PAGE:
This fat anthology is, as you might expect, deeply depressing. The material-the rise of Nazism, the Great Depression, the war in Vietnam-dictates it. But these pages are also exhilarating reading, especially, I would think, for Catholics. Whatever the catastrophe-the injustice, the evil, the breadlines, concentration camps, the unenlightening encyclical-Commonweal was there to face it, to mark the truth and consequences.

These selections from issues going back to the year of its founding, 1924, make clear why Commonweal has had influence and fame far beyond its circulation, a modest 20,000. Periodicals with ten times that number cannot claim the luster of its name, the clarity of its identity. As Peter Steinfels, a one-time editor, says in his introduction, it put into our language the term "Commonweal Catholic" which has come to mean believers who think as much as they feel about religion. The tone of the magazine is unwaveringly civil, humane, and rational.

Now somewhat archaic, the term "Commonweal Catholic" could once be applied from the bottom to the top, from the earnest, searching bookkeeper to the supreme pontiff. By my lights, Pope John XXIII, Commonweal’s hero, is certainly a "Commonweal Catholic." The present pope, John Paul II, is not, I would say, being of a more institutional cast of mind and being unrelenting in such matters as birth control. In the anthology Bernard Häring, a theologian and member of the papal birth control commission, has written a searing essay on the matter. In it, he points out the dearth of "a solid presentation from human experience...and good arguments." He says, "it is no insult at all to the Holy Spirit if we continue to express our doubts." Millions of Catholics shared his doubts and fell away from the church. It is not something you would read in a sanctioned Catholic publication, where the emphasis is apt to be on blind faith and acceptance of God’s will.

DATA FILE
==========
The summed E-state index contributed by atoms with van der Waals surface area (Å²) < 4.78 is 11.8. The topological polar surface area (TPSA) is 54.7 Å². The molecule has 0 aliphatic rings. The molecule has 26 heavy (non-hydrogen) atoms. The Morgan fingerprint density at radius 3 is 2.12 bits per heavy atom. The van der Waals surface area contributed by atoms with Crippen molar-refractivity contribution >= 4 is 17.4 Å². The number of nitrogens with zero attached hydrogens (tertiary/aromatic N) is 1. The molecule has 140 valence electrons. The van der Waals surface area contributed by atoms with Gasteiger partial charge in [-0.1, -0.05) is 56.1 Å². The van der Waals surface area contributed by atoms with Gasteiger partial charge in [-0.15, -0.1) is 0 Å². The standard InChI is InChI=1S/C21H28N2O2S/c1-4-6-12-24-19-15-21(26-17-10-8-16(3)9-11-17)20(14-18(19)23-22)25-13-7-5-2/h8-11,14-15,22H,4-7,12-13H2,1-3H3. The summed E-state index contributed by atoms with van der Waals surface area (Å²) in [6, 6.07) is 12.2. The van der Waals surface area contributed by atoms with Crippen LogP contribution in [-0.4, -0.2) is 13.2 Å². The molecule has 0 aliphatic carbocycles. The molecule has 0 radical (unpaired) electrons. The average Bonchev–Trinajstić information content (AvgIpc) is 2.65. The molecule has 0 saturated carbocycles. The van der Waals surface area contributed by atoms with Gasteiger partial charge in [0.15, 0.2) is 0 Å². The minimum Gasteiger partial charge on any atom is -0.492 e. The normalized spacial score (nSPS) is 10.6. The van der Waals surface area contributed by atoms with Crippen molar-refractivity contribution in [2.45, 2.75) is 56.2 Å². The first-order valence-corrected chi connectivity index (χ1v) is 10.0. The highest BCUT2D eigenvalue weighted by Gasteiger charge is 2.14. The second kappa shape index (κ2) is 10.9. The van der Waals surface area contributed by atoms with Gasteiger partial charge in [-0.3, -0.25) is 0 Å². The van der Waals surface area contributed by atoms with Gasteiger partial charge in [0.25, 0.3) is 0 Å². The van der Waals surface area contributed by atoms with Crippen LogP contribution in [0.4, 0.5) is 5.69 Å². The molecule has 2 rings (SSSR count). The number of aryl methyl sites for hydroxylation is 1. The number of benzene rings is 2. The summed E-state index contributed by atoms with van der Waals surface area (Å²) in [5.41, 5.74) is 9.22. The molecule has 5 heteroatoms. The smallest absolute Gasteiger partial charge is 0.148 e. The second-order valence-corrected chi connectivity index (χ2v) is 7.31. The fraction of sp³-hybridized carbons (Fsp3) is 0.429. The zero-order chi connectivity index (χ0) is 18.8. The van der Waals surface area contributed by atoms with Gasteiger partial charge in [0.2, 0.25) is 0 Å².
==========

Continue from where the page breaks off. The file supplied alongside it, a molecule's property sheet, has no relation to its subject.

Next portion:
Commonweal took upon itself the daunting task of reconciling American Catholics to democratic diversity. Its editors worked the rope line between religion and politics. The election of the first Catholic president, John F. Kennedy, eased that tension considerably. The magazine also bravely entered the arena of Catholicism and modern culture. One of the delightful selections is drama critic Walter Kerr’s exasperation with pious Catholic kitsch in the arts. "The church in this country has permitted itself to become identified with the well-meaning second rate," Kerr writes. "It has seemed to say, ’I don’t care what the quality of the art work is, so long as its content is innocuous, or perhaps favorably disposed in our direction.’" Many Catholics who grew up in the era of aggressive mediocrity in matters cultural and educational will groan in agreement.

What art should be is the subject of a splendid defense of art as escapism by Willa Cather: "The world has a habit of being in a bad way from time to time and art has never contributed anything to help matters-except escape." Willa Cather, being a great artist, does not feel called upon to justify her every premise. She simply states her views without going through a laborious process of reasoning such as many other Commonweal contributors, those dealing with theological riddles like the gender of God, feel obliged to do. She also writes in short sentences, while others are given to more convoluted prose not conducive to easy reading.